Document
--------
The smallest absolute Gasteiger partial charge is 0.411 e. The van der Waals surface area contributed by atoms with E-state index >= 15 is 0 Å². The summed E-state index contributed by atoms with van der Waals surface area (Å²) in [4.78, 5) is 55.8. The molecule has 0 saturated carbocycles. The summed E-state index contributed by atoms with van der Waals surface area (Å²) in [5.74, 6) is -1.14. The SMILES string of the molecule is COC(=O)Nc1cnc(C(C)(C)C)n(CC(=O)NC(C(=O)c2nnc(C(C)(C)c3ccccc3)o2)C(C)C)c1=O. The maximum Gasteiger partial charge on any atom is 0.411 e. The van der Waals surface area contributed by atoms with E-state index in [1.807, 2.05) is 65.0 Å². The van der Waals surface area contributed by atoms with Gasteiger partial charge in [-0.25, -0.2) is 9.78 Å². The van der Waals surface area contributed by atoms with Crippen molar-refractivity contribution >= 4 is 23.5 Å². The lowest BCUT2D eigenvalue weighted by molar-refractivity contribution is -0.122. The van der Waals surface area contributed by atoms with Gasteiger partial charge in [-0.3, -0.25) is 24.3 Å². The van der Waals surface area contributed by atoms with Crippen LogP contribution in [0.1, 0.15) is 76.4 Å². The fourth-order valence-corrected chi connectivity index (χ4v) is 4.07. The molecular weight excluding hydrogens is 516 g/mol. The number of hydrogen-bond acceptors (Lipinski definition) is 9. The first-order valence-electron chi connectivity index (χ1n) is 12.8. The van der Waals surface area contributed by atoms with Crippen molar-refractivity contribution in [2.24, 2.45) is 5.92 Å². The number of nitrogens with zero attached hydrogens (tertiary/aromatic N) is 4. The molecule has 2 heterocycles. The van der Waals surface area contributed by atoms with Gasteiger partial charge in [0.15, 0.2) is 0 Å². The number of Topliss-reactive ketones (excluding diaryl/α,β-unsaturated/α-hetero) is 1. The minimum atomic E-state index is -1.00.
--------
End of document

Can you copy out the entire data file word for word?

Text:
The smallest absolute Gasteiger partial charge is 0.411 e. The van der Waals surface area contributed by atoms with E-state index >= 15 is 0 Å². The summed E-state index contributed by atoms with van der Waals surface area (Å²) in [4.78, 5) is 55.8. The molecule has 0 saturated carbocycles. The summed E-state index contributed by atoms with van der Waals surface area (Å²) in [5.74, 6) is -1.14. The SMILES string of the molecule is COC(=O)Nc1cnc(C(C)(C)C)n(CC(=O)NC(C(=O)c2nnc(C(C)(C)c3ccccc3)o2)C(C)C)c1=O. The maximum Gasteiger partial charge on any atom is 0.411 e. The van der Waals surface area contributed by atoms with E-state index in [1.807, 2.05) is 65.0 Å². The van der Waals surface area contributed by atoms with Gasteiger partial charge in [-0.25, -0.2) is 9.78 Å². The van der Waals surface area contributed by atoms with Crippen molar-refractivity contribution >= 4 is 23.5 Å². The lowest BCUT2D eigenvalue weighted by molar-refractivity contribution is -0.122. The van der Waals surface area contributed by atoms with Gasteiger partial charge in [-0.3, -0.25) is 24.3 Å². The van der Waals surface area contributed by atoms with Crippen LogP contribution in [0.1, 0.15) is 76.4 Å². The fourth-order valence-corrected chi connectivity index (χ4v) is 4.07. The molecular weight excluding hydrogens is 516 g/mol. The number of hydrogen-bond acceptors (Lipinski definition) is 9. The first-order valence-electron chi connectivity index (χ1n) is 12.8. The van der Waals surface area contributed by atoms with Crippen molar-refractivity contribution in [2.24, 2.45) is 5.92 Å². The number of nitrogens with zero attached hydrogens (tertiary/aromatic N) is 4. The molecule has 2 heterocycles. The van der Waals surface area contributed by atoms with Gasteiger partial charge in [0.15, 0.2) is 0 Å². The number of Topliss-reactive ketones (excluding diaryl/α,β-unsaturated/α-hetero) is 1. The minimum atomic E-state index is -1.00.